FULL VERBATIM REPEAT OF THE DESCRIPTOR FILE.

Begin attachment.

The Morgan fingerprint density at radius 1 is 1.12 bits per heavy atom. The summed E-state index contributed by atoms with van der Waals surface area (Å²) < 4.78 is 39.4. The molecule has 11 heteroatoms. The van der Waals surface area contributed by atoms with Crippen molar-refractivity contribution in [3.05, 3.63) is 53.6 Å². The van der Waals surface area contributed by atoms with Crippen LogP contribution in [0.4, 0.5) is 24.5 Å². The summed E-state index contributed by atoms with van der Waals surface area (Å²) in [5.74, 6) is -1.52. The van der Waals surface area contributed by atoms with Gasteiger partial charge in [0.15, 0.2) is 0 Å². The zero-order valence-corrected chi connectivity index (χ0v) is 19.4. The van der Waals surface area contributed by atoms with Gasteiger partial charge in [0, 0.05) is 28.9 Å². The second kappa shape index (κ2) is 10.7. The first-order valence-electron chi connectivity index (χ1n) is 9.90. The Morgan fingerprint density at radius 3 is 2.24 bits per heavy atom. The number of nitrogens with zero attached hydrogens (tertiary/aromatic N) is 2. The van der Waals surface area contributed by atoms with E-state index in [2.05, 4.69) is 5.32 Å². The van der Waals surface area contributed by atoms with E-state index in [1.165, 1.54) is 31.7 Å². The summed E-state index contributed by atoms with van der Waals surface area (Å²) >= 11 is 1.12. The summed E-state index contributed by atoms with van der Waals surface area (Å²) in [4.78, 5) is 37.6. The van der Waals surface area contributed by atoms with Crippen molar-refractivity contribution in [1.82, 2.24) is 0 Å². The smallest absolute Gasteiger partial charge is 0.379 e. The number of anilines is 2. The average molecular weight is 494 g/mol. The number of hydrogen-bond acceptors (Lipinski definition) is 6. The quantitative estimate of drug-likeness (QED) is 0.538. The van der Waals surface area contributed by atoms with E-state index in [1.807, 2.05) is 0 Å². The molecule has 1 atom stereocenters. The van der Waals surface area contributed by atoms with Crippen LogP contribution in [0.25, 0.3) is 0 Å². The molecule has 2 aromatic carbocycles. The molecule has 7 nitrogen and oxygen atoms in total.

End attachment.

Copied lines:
The Morgan fingerprint density at radius 1 is 1.12 bits per heavy atom. The summed E-state index contributed by atoms with van der Waals surface area (Å²) < 4.78 is 39.4. The molecule has 11 heteroatoms. The van der Waals surface area contributed by atoms with Crippen molar-refractivity contribution in [3.05, 3.63) is 53.6 Å². The van der Waals surface area contributed by atoms with Crippen LogP contribution in [0.4, 0.5) is 24.5 Å². The summed E-state index contributed by atoms with van der Waals surface area (Å²) in [5.74, 6) is -1.52. The van der Waals surface area contributed by atoms with Gasteiger partial charge in [0.15, 0.2) is 0 Å². The zero-order valence-corrected chi connectivity index (χ0v) is 19.4. The van der Waals surface area contributed by atoms with Gasteiger partial charge in [0, 0.05) is 28.9 Å². The second kappa shape index (κ2) is 10.7. The first-order valence-electron chi connectivity index (χ1n) is 9.90. The Morgan fingerprint density at radius 3 is 2.24 bits per heavy atom. The number of nitrogens with zero attached hydrogens (tertiary/aromatic N) is 2. The van der Waals surface area contributed by atoms with E-state index in [2.05, 4.69) is 5.32 Å². The van der Waals surface area contributed by atoms with E-state index in [1.165, 1.54) is 31.7 Å². The summed E-state index contributed by atoms with van der Waals surface area (Å²) >= 11 is 1.12. The summed E-state index contributed by atoms with van der Waals surface area (Å²) in [4.78, 5) is 37.6. The van der Waals surface area contributed by atoms with Crippen molar-refractivity contribution in [1.82, 2.24) is 0 Å². The smallest absolute Gasteiger partial charge is 0.379 e. The number of anilines is 2. The average molecular weight is 494 g/mol. The number of hydrogen-bond acceptors (Lipinski definition) is 6. The quantitative estimate of drug-likeness (QED) is 0.538. The van der Waals surface area contributed by atoms with E-state index in [1.807, 2.05) is 0 Å². The molecule has 1 atom stereocenters. The van der Waals surface area contributed by atoms with Crippen LogP contribution in [0.25, 0.3) is 0 Å². The molecule has 2 aromatic carbocycles. The molecule has 7 nitrogen and oxygen atoms in total.